If modern Americans can name one U.S. Secretary of State from before they were born, that name is William Henry Seward. If they know one thing about him, it's that he bought Alaska. The $7.2 million bargain remains the single largest addition of territory to the United States after the Louisiana Purchase, larger than the Mexican Cession, the annexation of Texas or the acquisition of the Pacific Coast.
But Alaska was only one of Seward's accomplishments. As Abraham Lincoln's right hand man, he kept foreign countries from siding with the Confederacy in the Civil War. He held the United States together in the months before the war and through the impeachment crisis that followed it. He sheltered escaping slaves, advocated for immigrants, prisoners and women's rights.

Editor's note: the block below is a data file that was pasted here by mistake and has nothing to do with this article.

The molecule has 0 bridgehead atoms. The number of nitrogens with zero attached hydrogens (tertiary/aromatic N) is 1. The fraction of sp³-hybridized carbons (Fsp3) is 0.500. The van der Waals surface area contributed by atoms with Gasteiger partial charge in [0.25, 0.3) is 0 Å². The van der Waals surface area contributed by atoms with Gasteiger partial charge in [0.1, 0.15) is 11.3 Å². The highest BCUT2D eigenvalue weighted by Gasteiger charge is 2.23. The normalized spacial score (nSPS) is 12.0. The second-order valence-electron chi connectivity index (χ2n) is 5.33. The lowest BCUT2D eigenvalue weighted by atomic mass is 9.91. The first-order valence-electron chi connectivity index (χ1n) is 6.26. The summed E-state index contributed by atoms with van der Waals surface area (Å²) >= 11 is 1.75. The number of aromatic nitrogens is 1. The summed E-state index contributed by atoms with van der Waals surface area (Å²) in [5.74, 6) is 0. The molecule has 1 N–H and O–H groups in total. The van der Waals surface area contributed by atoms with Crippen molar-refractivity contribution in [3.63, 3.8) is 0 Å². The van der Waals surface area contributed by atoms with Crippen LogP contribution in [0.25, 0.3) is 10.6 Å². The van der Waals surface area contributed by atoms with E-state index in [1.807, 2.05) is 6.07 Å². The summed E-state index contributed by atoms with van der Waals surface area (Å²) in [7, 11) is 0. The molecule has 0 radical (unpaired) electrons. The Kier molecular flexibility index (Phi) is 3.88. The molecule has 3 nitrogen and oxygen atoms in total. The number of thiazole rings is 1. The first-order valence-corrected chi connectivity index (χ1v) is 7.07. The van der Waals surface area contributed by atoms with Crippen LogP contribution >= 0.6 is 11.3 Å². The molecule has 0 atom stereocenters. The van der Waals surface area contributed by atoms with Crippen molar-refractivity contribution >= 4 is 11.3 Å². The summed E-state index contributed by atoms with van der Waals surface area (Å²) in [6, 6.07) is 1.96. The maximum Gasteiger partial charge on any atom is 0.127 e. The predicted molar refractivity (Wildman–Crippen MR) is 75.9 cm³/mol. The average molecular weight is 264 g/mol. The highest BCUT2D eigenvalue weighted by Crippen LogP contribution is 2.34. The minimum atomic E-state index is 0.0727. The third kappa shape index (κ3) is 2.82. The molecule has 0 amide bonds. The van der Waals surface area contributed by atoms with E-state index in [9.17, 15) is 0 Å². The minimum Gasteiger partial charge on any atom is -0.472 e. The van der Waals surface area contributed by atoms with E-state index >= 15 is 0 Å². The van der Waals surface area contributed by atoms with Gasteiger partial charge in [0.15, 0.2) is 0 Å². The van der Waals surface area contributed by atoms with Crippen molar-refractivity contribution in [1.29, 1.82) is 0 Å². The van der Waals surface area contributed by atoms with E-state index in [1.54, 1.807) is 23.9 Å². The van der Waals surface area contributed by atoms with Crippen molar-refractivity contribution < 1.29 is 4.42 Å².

The Man Who Bought Alaska is the first biography of Seward by an Alaskan and the first to focus on the purchase in the context of his other achievements. It is also the first to explore his attitude toward Native Americans, who made up the majority of the population of Alaska at the time it became U.S. property. It is the story of a patriot, gambler and 19th century visionary who saw the world from a remarkably modern perspective.
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